Sunday, July 31, 2011

How Bugsy Became A Hollywood Fixture

Here is the final resting place (above) for one Benjamin "Bugsy" Siegel (left), who ruled L.A.'s underworld until one fateful night in 1947 when his reign came to an abrupt end. Siegel is credited with being the first to envision Las Vegas, then a dusty desert outpost, as a world-class gambling empire.
But his luck ran out before he could cash his chips.
On the night of June 20, 1947, as Siegel sat with his associate Allen Smiley in his girlfriend Virginia Hill's Beverly Hills home, an unknown assailant fired at him through the window with a .30-caliber military M1 carbine, hitting him many times, including twice in the head. No one was charged with the murder, and the crime remains officially unsolved.
Visit him at Hollywood Forever Cemetery, located conveniently close to Paramount Studios.
The Flamingo Hotel (Below), Las Vegas, 1946 -- Siegel's last big project. The joint failed to bring an immediate profit, and it was the end for Bugsy.

Friday, July 29, 2011

Bogart Still Center Stage As American Screen Idol

I talk about film here for the most part, but I would be shirking my duty as a reporter if I didn't mention a book that I finished reading some time ago that deserves to be noted in this forum. It's Stefan Kanfer's biography of Humphrey Bogart, "Tough Without A Gun: The Life and Extraordinary Afterlife of Humphrey Bogart." A side note: I didn't even receive a review copy of it. I paid full price. I'm just saying ...
The author traces Bogie's life as a child of privilege growing up in a wealthy Manhattan family that later fell into economic hard times, and his ascent from New York theater to an extraordinary career that saw his trajectory shift from character actor to Hollywood leading man.
The title comes from Raymond Chandler's comment upon learning that Bogart was to play Philip Marlowe in the screen adaptation of Chandler's novel, "The Big Sleep." Chandler said he approved of the casting choice because Bogart is "tough without a gun."The book is a clear, balanced history of one of the country's truly great actors. It also looks at how Bogart's reputation diminished sometime after his death, until the next generation again discovered his movies. He's remained an America film icon ever since. For Bogart fans and anyone else interested in film it's a very good read.

Wednesday, July 27, 2011

The Twisted Ways of 'Good Neighbors'

A twisted film noir with two or three very sick characters, the exact number dependant on your point of view, Good Neighbors takes supreme advantage of its grim setting —Montreal in the dead of winter. As any native will tell you, winters there can drive a person crazy.
Although the film’s writer-director Jacob Tierney makes it pretty clear that the tenants of a multi-story apartment complex in the Notre Dame de Grace area are mentally shaky in the best of times. Good Neighbors is a film of acquired taste. If one is willing to accept humor in a movie about a serial killer, if one likes a thriller than emphasizes character over thrills, if one is susceptible to a cast of characters that includes three cats, then the movie has found its very selective target audience. The Canadian film will receive solid reviews and modest box-office returns in south of the border play dates, but Good Neighbors heralds a promising although by no means new talent in actor-turned-writer-director Tierney.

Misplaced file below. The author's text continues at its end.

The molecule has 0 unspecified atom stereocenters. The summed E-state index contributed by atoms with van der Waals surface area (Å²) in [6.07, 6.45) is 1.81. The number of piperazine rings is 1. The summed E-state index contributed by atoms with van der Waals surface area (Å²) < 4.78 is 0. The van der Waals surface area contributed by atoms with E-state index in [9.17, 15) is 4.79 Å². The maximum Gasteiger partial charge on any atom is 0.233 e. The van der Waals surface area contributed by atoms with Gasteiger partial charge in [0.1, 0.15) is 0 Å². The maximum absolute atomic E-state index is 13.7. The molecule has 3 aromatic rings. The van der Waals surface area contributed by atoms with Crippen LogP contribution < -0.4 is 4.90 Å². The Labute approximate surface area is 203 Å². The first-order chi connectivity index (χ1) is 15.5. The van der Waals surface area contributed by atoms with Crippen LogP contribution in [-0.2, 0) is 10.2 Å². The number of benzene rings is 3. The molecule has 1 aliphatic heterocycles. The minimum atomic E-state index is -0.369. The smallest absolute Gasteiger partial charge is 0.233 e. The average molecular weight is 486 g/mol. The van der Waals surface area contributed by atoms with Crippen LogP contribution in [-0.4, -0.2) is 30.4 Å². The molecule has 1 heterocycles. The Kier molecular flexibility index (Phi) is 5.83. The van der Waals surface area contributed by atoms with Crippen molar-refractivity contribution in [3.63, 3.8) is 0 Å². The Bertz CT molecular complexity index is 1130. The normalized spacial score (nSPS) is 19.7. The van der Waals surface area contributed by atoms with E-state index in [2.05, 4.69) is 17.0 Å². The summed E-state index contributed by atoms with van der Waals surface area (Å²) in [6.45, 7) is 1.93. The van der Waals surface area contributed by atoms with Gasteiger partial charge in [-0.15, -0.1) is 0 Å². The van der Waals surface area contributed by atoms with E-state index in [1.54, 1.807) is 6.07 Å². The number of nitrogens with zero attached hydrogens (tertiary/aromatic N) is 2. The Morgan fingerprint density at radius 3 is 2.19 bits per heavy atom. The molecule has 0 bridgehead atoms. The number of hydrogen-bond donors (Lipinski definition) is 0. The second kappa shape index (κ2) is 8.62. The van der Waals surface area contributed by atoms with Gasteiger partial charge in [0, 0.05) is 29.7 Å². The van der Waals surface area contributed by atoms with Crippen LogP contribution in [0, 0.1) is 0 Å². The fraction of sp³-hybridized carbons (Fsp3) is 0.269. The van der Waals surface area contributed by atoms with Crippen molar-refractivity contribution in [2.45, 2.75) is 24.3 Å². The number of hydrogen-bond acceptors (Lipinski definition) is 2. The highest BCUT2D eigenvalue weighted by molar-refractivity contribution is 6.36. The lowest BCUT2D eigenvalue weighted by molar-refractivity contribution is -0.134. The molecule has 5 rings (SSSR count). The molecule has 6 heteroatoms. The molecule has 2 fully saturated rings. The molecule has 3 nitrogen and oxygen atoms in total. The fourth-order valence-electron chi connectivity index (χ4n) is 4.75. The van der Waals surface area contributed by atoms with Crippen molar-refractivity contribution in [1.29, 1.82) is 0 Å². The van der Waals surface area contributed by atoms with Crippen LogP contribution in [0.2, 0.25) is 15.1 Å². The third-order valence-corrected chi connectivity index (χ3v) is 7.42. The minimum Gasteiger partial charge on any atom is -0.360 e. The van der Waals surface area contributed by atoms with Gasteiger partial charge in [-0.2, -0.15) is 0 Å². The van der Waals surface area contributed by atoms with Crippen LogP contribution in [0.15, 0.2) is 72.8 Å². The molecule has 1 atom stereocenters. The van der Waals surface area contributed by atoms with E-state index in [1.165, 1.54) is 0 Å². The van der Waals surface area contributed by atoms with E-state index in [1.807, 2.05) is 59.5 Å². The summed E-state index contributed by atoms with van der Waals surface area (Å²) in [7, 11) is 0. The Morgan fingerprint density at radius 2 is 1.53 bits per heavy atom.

The title is, of course, ironic. The surface friendliness of many of the residents of this aging but well appointed apartment building is mostly a façade. So when three of them seemingly hit it off, there is still general awkwardness all around since everyone feels uncomfortable in one another’s company.
Then there is that serial killer, who menaces young women in the neighborhood. Louise (Emily Hampshire), who works as a waitress in a nearby Chinese restaurant, has become obsessed with the story, scouring Montreal newspapers for any and all stories about each victim. The latest one is a co-worker. Her wheelchair-bound downstairs neighbor Spencer (Scott Speedman) shares her predilection up to a point.
But he mostly likes to keep to himself. Then a new tenant moves in, an elementary school teacher Victor (Jay Baruchel), recently returned to the city from a sojourn in China. Victor eagerly wants to make friends with the other two. Louise and Spencer reluctantly do so but remain wary of the newcomer. To their way of thinking, he is only a tad more agreeable than the crazy, drunken, foul-mouthed tenant (Anne-Marie Cadieux), who hates Louise’s cats. As the trio’s relationships develops, it is soon clear each is a troubled character. Louise’s life is oriented more to her felines, Mozart and Tia Maria, than to humans. Indeed you have to go back to the first 10 minutes of Robert Altman’s classic The Long Goodbye to find a movie where cats figure so prominently.
Victor is almost a benign stalker, a little creepy in his keenness to ingratiate himself to the other tenants, especially Louise on whom he clearly has a crush and soon develops an imaginary love life. Oh, yes, he talks to his mirror too, which in certain movies is always a bad sign. Outwardly Spencer seemsthe best adjusted of the trio despite his handicap. But there is something about his false smile that you instantly distrust. Maybe Spencer is a little too easy-going.